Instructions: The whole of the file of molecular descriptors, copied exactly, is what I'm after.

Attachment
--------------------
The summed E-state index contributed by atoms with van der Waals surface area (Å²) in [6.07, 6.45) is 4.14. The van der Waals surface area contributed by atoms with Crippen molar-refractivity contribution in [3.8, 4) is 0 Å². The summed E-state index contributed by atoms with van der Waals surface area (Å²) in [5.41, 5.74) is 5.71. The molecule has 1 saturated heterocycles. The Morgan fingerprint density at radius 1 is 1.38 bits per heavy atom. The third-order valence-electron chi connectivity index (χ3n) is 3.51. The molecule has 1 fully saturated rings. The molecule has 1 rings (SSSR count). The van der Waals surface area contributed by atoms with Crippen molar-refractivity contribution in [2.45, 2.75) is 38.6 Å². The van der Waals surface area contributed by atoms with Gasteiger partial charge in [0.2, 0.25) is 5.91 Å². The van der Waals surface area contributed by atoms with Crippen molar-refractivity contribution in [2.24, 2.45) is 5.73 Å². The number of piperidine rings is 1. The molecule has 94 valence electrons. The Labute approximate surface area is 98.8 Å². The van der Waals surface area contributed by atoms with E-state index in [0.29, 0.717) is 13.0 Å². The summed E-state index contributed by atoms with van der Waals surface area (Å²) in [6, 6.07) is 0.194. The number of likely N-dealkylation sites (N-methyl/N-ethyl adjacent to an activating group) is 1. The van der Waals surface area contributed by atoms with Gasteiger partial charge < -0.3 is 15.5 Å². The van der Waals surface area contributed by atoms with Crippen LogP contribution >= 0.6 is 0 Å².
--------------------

The summed E-state index contributed by atoms with van der Waals surface area (Å²) in [6.07, 6.45) is 4.14. The van der Waals surface area contributed by atoms with Crippen molar-refractivity contribution in [3.8, 4) is 0 Å². The summed E-state index contributed by atoms with van der Waals surface area (Å²) in [5.41, 5.74) is 5.71. The molecule has 1 saturated heterocycles. The Morgan fingerprint density at radius 1 is 1.38 bits per heavy atom. The third-order valence-electron chi connectivity index (χ3n) is 3.51. The molecule has 1 fully saturated rings. The molecule has 1 rings (SSSR count). The van der Waals surface area contributed by atoms with Crippen molar-refractivity contribution in [2.45, 2.75) is 38.6 Å². The van der Waals surface area contributed by atoms with Gasteiger partial charge in [0.2, 0.25) is 5.91 Å². The van der Waals surface area contributed by atoms with Crippen molar-refractivity contribution in [2.24, 2.45) is 5.73 Å². The number of piperidine rings is 1. The molecule has 94 valence electrons. The Labute approximate surface area is 98.8 Å². The van der Waals surface area contributed by atoms with E-state index in [0.29, 0.717) is 13.0 Å². The summed E-state index contributed by atoms with van der Waals surface area (Å²) in [6, 6.07) is 0.194. The number of likely N-dealkylation sites (N-methyl/N-ethyl adjacent to an activating group) is 1. The van der Waals surface area contributed by atoms with Gasteiger partial charge < -0.3 is 15.5 Å². The van der Waals surface area contributed by atoms with Crippen LogP contribution >= 0.6 is 0 Å².